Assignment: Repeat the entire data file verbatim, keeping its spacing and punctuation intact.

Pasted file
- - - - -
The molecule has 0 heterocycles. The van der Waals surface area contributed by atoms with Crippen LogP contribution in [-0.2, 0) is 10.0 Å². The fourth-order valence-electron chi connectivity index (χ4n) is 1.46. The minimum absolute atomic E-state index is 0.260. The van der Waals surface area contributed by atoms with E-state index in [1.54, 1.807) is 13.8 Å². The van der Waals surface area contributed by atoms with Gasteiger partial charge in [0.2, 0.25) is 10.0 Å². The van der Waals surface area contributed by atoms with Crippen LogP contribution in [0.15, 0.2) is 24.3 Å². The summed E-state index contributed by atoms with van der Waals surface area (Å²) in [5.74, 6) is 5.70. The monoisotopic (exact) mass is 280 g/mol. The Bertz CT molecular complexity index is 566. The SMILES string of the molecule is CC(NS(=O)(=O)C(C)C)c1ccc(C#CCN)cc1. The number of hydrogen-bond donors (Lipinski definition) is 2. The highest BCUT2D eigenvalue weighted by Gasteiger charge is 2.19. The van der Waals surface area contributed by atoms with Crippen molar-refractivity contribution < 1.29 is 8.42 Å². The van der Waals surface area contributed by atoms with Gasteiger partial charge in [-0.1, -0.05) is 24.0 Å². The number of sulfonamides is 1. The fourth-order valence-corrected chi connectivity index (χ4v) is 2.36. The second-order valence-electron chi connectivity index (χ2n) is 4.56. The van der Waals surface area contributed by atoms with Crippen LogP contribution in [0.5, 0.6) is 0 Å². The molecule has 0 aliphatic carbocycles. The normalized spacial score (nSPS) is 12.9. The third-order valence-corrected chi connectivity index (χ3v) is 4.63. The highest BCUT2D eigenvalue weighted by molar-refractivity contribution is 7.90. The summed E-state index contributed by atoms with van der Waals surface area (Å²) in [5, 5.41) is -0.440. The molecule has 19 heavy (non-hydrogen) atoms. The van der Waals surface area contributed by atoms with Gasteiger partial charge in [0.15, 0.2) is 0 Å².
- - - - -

The molecule has 0 heterocycles. The van der Waals surface area contributed by atoms with Crippen LogP contribution in [-0.2, 0) is 10.0 Å². The fourth-order valence-electron chi connectivity index (χ4n) is 1.46. The minimum absolute atomic E-state index is 0.260. The van der Waals surface area contributed by atoms with E-state index in [1.54, 1.807) is 13.8 Å². The van der Waals surface area contributed by atoms with Gasteiger partial charge in [0.2, 0.25) is 10.0 Å². The van der Waals surface area contributed by atoms with Crippen LogP contribution in [0.15, 0.2) is 24.3 Å². The summed E-state index contributed by atoms with van der Waals surface area (Å²) in [5.74, 6) is 5.70. The monoisotopic (exact) mass is 280 g/mol. The Bertz CT molecular complexity index is 566. The SMILES string of the molecule is CC(NS(=O)(=O)C(C)C)c1ccc(C#CCN)cc1. The number of hydrogen-bond donors (Lipinski definition) is 2. The highest BCUT2D eigenvalue weighted by Gasteiger charge is 2.19. The van der Waals surface area contributed by atoms with Crippen molar-refractivity contribution < 1.29 is 8.42 Å². The van der Waals surface area contributed by atoms with Gasteiger partial charge in [-0.1, -0.05) is 24.0 Å². The number of sulfonamides is 1. The fourth-order valence-corrected chi connectivity index (χ4v) is 2.36. The second-order valence-electron chi connectivity index (χ2n) is 4.56. The van der Waals surface area contributed by atoms with Crippen LogP contribution in [0.5, 0.6) is 0 Å². The molecule has 0 aliphatic carbocycles. The normalized spacial score (nSPS) is 12.9. The third-order valence-corrected chi connectivity index (χ3v) is 4.63. The highest BCUT2D eigenvalue weighted by molar-refractivity contribution is 7.90. The summed E-state index contributed by atoms with van der Waals surface area (Å²) in [5, 5.41) is -0.440. The molecule has 19 heavy (non-hydrogen) atoms. The van der Waals surface area contributed by atoms with Gasteiger partial charge in [0.15, 0.2) is 0 Å².